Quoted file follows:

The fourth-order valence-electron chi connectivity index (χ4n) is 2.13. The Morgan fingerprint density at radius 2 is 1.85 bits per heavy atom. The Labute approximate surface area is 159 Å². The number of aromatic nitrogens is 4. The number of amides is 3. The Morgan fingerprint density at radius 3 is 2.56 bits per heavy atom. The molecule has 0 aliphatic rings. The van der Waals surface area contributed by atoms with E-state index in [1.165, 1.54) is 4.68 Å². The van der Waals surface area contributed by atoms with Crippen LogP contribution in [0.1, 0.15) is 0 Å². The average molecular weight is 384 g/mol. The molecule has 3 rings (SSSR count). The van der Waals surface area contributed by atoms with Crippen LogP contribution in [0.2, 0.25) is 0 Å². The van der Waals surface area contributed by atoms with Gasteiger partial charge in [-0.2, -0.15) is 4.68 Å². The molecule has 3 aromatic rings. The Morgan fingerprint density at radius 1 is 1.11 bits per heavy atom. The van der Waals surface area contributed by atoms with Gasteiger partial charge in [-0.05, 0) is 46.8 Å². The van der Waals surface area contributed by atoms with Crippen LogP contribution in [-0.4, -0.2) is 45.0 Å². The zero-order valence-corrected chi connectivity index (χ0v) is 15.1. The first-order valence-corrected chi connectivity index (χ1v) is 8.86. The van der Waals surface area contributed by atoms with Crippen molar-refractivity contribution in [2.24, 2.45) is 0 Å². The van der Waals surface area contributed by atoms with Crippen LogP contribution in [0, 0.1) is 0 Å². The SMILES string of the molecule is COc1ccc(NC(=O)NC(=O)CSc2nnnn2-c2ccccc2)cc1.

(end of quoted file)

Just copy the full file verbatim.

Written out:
The fourth-order valence-electron chi connectivity index (χ4n) is 2.13. The Morgan fingerprint density at radius 2 is 1.85 bits per heavy atom. The Labute approximate surface area is 159 Å². The number of aromatic nitrogens is 4. The number of amides is 3. The Morgan fingerprint density at radius 3 is 2.56 bits per heavy atom. The molecule has 0 aliphatic rings. The van der Waals surface area contributed by atoms with E-state index in [1.165, 1.54) is 4.68 Å². The van der Waals surface area contributed by atoms with Crippen LogP contribution in [0.1, 0.15) is 0 Å². The average molecular weight is 384 g/mol. The molecule has 3 rings (SSSR count). The van der Waals surface area contributed by atoms with Crippen LogP contribution in [0.2, 0.25) is 0 Å². The van der Waals surface area contributed by atoms with Gasteiger partial charge in [-0.2, -0.15) is 4.68 Å². The molecule has 3 aromatic rings. The Morgan fingerprint density at radius 1 is 1.11 bits per heavy atom. The van der Waals surface area contributed by atoms with Gasteiger partial charge in [-0.05, 0) is 46.8 Å². The van der Waals surface area contributed by atoms with Crippen LogP contribution in [-0.4, -0.2) is 45.0 Å². The zero-order valence-corrected chi connectivity index (χ0v) is 15.1. The first-order valence-corrected chi connectivity index (χ1v) is 8.86. The van der Waals surface area contributed by atoms with Crippen molar-refractivity contribution in [2.24, 2.45) is 0 Å². The van der Waals surface area contributed by atoms with Crippen LogP contribution in [0, 0.1) is 0 Å². The SMILES string of the molecule is COc1ccc(NC(=O)NC(=O)CSc2nnnn2-c2ccccc2)cc1.